Chinar trees
Chinar trees cannot be felled or lopped in view of their importance in local economy or heritage I Photo: Wikimedia Commons

J-K: Chinar trees lopped for Srinagar Smart City project, activists outraged

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Environmental activists have expressed outrage as authorities lopped several chinar trees along the famous Polo View Road in Srinagar as part of the Smart City project.

The authorities defended the move saying it was done following the set procedure.

Under the Jammu and Kashmir Specified Trees Act-1969, some tree species such as mulberry, walnut and chinar cannot be felled or lopped in view of their importance in local economy or heritage.

Also Read: India, Pak dialogue a prerequisite to improve situation in Kashmir: Abdullah

Raja Muzaffar Bhat, an environmental activist, said chinar trees are a heritage of Kashmir and if the government had to cut down these trees because of road-widening projects or construction of flyovers, there is a provision of transplantation.

“Even if the trees are 300 to 400 years old, they can be transplanted. There is a tree transplantation policy in different states. The Delhi government has a policy for tree transplantation and they have transplanted 100–150-year-old trees as well. So, I don’t think that the government should have any problem with transplanting or replanting chinar trees which were lopped around the Polo View area, Bhat said.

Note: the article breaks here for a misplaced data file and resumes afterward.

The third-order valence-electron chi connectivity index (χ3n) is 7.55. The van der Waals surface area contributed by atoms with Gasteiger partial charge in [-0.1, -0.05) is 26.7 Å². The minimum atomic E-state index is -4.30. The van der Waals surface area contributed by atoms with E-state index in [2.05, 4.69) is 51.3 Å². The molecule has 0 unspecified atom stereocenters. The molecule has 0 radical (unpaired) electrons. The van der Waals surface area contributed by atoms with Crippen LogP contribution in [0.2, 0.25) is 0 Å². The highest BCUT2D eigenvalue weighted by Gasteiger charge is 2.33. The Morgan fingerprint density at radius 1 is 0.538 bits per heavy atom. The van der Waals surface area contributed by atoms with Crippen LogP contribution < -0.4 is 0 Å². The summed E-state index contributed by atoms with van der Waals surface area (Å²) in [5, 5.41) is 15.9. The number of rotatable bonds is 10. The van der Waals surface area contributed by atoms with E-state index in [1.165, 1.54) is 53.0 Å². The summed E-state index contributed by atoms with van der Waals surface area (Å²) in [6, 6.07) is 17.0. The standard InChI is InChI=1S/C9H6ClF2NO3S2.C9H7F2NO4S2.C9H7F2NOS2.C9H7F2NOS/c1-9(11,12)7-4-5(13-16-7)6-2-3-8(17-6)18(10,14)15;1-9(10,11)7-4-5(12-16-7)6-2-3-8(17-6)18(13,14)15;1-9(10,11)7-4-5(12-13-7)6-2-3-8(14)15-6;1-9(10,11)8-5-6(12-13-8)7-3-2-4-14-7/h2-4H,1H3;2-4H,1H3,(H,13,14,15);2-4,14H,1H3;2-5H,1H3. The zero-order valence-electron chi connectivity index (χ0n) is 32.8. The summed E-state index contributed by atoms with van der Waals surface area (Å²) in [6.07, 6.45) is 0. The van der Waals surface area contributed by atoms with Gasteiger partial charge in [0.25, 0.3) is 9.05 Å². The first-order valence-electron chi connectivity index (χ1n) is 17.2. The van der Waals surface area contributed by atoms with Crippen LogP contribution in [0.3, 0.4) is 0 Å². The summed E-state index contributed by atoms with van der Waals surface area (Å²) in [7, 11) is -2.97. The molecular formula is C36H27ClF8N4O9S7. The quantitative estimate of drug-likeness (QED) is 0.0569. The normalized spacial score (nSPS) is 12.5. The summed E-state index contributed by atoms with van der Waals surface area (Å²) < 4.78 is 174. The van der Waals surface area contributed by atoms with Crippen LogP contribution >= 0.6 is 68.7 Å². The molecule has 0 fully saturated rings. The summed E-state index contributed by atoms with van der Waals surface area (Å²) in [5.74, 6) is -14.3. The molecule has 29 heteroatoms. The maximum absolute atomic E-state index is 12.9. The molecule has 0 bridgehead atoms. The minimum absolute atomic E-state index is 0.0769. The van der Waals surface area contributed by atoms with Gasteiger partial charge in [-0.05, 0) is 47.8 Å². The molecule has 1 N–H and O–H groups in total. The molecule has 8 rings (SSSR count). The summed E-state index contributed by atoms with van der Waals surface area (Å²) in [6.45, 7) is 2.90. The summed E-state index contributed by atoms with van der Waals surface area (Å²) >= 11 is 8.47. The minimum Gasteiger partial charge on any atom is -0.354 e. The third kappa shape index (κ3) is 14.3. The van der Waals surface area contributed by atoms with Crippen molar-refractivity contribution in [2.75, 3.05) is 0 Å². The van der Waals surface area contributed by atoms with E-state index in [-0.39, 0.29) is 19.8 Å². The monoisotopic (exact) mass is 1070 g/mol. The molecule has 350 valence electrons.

He cited the example of the first chinar transplantation done in February last year.

“The chinars could have been easily transplanted to different locations like the government did in the case of Ruplank island in Dal Lake, he added.

Also Read: Time not ripe for Army’s withdrawal from Kashmir hinterland: GOC Chinar Corps

Athar Aamir Khan, Srinagar Municipal Corporation Commissioner who heads the Srinagar Smart City project, said the lopping was necessary and has been done after following all legal provisions.

“Smart City project cannot touch a chinar on its own and we did not. It has gone through a proper process, proper channel. At places where the committees and authorities concerned found that lopping or cutting of dried branches or removal of old dried chinar was required, they have done that, Khan said.

Khan said the Smart City project has given priority to maintaining ecology and safeguarding the trees.

For us, ensuring that the ecology and the trees are safeguarded has been paramount. Polo View Market itself is a witness to that. So, wherever we have laid footpaths, wherever any kind of work has been done, there is adequate space which had been left for the breathing space for trees so that they thrive. In addition to that, whether you look at the M A Road or Airport Road, you would see thousands of plantations have been done, he added.

(With agency inputs)

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